Question for all if you can answer plus quotes

I have read a lot about Fibro but I often wonder if things that happened in my childhood could have possibly brought it on as well? I was diagnosed in 1996 but have never been a well-child so to speak. Thanks in advance. On that note, here are some new quotes I looked up

  1. Guess who got a lot done today? Not me, but congrats to someone out there!

  2. I hate it when you can’t figure out how to operate the IPAD and the resident tech expert is asleep. Because he’s 5 years old. And it’s past his bedtime!

  3. I drink coffee because, without it, I’m basically a 2-year old whose blankie is in the washer.

4.Life isn’t passing me by, it’s trying to run me over!

  1. Last week someone stole my identity. This week they demanded that I take it back!

Yes, we’ve just been talking about this here on the pic/meme-thread…

Something like 20-50% of fibromites had childhood trauma - I’d think in most cases it hasn’t been worked on by therapy. Figures vary, praps 20% is more childhood trauma, 50% childhood plus later. I’ve worked on mine, all done - but as @AussieMom suggested - praps it’s the long-term psychological stress that resulted which takes its toll and probably a mixture of quite a lot of things, in my case also divorce and swine flu as direct triggers and long-term pain from youth / childhood on from back, gut, skin, nerves, sensitivity …

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I love love love these, GramyB! #2 FUNNY & Often true! #4 & #5 HAHAHAHA!

@JayCS, you should make a picture with #4 saying on it, & put by “FMS sufferer” and post it on the “signs” thread. It could even be on the one with the “dead” guy, but I think we need a car driving past FAST - Maybe not anything too gory, just tire marks across the almost dead guy… LOLOL! (Yes, I have a warped sense of humor!) It would take me half the day for me to do – You, probably 3 seconds. :upside_down_face:

@gramybear, I had something as a child the doctor said was like shingles in an adult, but it gave me days of severe headaches. I was only 5. I would just have to stay in bed, in the dark, until it passed. But since the FMS wasn’t diagnosed until my early 40’s, idk. There are several traumatic emotional and physical things in my adult life that could have brought it on…

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I’ve often given this some deep thought. I did have a number of minor head injuries that I do feel contributed to the overall ending diagnosis of FMS later in life. My trauma was basic training for the Army and I’m sure anyone can picture that~ although I didn’t find it terribly challenging at the time. I think it was the sleep deprivation that triggered me and it makes me furious if I think about it too long. I can remember thinking that sleep deprivation would be a great torture tactic for “the enemy.” There were other child traumas as well but nothing “major.” More of an overall psychological thing.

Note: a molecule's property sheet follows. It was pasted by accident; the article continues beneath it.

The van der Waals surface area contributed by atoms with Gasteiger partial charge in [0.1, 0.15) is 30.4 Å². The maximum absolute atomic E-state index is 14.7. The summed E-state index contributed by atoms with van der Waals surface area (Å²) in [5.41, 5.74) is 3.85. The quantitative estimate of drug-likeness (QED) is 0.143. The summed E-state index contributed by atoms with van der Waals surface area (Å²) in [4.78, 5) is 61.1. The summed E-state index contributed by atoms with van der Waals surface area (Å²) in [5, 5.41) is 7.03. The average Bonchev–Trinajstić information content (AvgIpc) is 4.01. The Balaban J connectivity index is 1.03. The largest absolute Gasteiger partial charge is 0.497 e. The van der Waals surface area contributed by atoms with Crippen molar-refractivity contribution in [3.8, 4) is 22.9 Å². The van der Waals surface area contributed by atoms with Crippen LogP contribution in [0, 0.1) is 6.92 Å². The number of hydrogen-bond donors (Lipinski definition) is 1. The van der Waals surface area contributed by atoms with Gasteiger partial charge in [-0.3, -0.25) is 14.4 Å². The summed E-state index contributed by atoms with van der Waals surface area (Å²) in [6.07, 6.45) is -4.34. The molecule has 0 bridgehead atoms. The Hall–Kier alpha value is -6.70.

I love your quotes and I want to thank you for making me smile/laugh~ thank you!!

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Wow - There’s no way I could do Army training! Even in my younger days, there’s just no way! It is kind of scary that they can make you go through sleep deprivation like that, Tom.girl! I guess they are training for complete control and causing you experiences you would face in combat, but it sounds like phycological torture, for sure!
There are several of us on this site who have been mistreated by someone trying to “control” us and telling us we could never make it in this world without them. Even when you get out of that situation, it can stick with you through life. We were just discussing that on another thread.

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I noticed this post and thought I should share that I too have experienced a whole childhood of psychological trauma and am also wondering if that triggered my fibro. I never saw a psychologist until after fibro began and still I do not think I have gotten the right help from the right person for it. The only physical trauma before I became I’ll was glandular fever - I was quite healthy otherwise.
My theory is that your brain gets so overwhelmed and inflamed by the trauma for such a long time that it struggles to heal and go back to its normal state, therefore constantly thinking its being attacked and then is stuck in overdrive trying to protect the body (explaining the pain and fatigue). How anyone could prove this I have no idea but to me it makes more sense than anything else ive heard.


Rosellas, I like your theory, although, after surviving a traumatic childhood, it is a shame that your adult years are full of pain, as well :frowning_face:
I can tell that you are a “thinker” and a fighter, too, to have become such a wonderful person after undergoing unhappy and stressful early years. :purple_heart: